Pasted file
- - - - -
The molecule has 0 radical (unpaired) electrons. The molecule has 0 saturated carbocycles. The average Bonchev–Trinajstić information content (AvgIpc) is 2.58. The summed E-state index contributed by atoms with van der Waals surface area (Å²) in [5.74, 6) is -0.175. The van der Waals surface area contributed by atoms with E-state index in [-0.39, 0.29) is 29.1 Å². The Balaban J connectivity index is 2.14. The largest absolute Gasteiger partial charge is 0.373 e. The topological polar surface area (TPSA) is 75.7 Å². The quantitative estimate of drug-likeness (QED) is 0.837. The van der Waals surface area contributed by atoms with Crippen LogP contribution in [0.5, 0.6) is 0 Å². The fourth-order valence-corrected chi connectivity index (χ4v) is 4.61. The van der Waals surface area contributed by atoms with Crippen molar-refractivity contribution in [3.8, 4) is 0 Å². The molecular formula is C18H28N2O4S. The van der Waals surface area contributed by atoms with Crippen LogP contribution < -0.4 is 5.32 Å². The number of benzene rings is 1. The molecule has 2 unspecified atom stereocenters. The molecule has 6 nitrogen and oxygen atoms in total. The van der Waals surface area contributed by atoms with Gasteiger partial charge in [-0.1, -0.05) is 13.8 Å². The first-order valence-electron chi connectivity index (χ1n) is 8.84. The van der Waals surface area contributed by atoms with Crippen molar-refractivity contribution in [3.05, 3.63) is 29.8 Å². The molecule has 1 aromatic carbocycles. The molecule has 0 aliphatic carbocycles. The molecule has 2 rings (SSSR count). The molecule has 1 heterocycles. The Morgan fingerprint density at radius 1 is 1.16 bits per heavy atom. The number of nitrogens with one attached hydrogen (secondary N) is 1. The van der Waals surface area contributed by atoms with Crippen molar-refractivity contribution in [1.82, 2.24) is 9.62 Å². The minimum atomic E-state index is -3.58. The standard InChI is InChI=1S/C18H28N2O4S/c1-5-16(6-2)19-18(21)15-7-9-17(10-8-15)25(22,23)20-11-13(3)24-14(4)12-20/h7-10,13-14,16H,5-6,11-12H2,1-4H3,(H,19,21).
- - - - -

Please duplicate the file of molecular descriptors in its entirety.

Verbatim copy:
The molecule has 0 radical (unpaired) electrons. The molecule has 0 saturated carbocycles. The average Bonchev–Trinajstić information content (AvgIpc) is 2.58. The summed E-state index contributed by atoms with van der Waals surface area (Å²) in [5.74, 6) is -0.175. The van der Waals surface area contributed by atoms with E-state index in [-0.39, 0.29) is 29.1 Å². The Balaban J connectivity index is 2.14. The largest absolute Gasteiger partial charge is 0.373 e. The topological polar surface area (TPSA) is 75.7 Å². The quantitative estimate of drug-likeness (QED) is 0.837. The van der Waals surface area contributed by atoms with Crippen LogP contribution in [0.5, 0.6) is 0 Å². The fourth-order valence-corrected chi connectivity index (χ4v) is 4.61. The van der Waals surface area contributed by atoms with Crippen molar-refractivity contribution in [3.8, 4) is 0 Å². The molecular formula is C18H28N2O4S. The van der Waals surface area contributed by atoms with Crippen LogP contribution < -0.4 is 5.32 Å². The number of benzene rings is 1. The molecule has 2 unspecified atom stereocenters. The molecule has 6 nitrogen and oxygen atoms in total. The van der Waals surface area contributed by atoms with Gasteiger partial charge in [-0.1, -0.05) is 13.8 Å². The first-order valence-electron chi connectivity index (χ1n) is 8.84. The van der Waals surface area contributed by atoms with Crippen molar-refractivity contribution in [3.05, 3.63) is 29.8 Å². The molecule has 1 aromatic carbocycles. The molecule has 0 aliphatic carbocycles. The molecule has 2 rings (SSSR count). The molecule has 1 heterocycles. The Morgan fingerprint density at radius 1 is 1.16 bits per heavy atom. The number of nitrogens with one attached hydrogen (secondary N) is 1. The van der Waals surface area contributed by atoms with Crippen molar-refractivity contribution in [1.82, 2.24) is 9.62 Å². The minimum atomic E-state index is -3.58. The standard InChI is InChI=1S/C18H28N2O4S/c1-5-16(6-2)19-18(21)15-7-9-17(10-8-15)25(22,23)20-11-13(3)24-14(4)12-20/h7-10,13-14,16H,5-6,11-12H2,1-4H3,(H,19,21).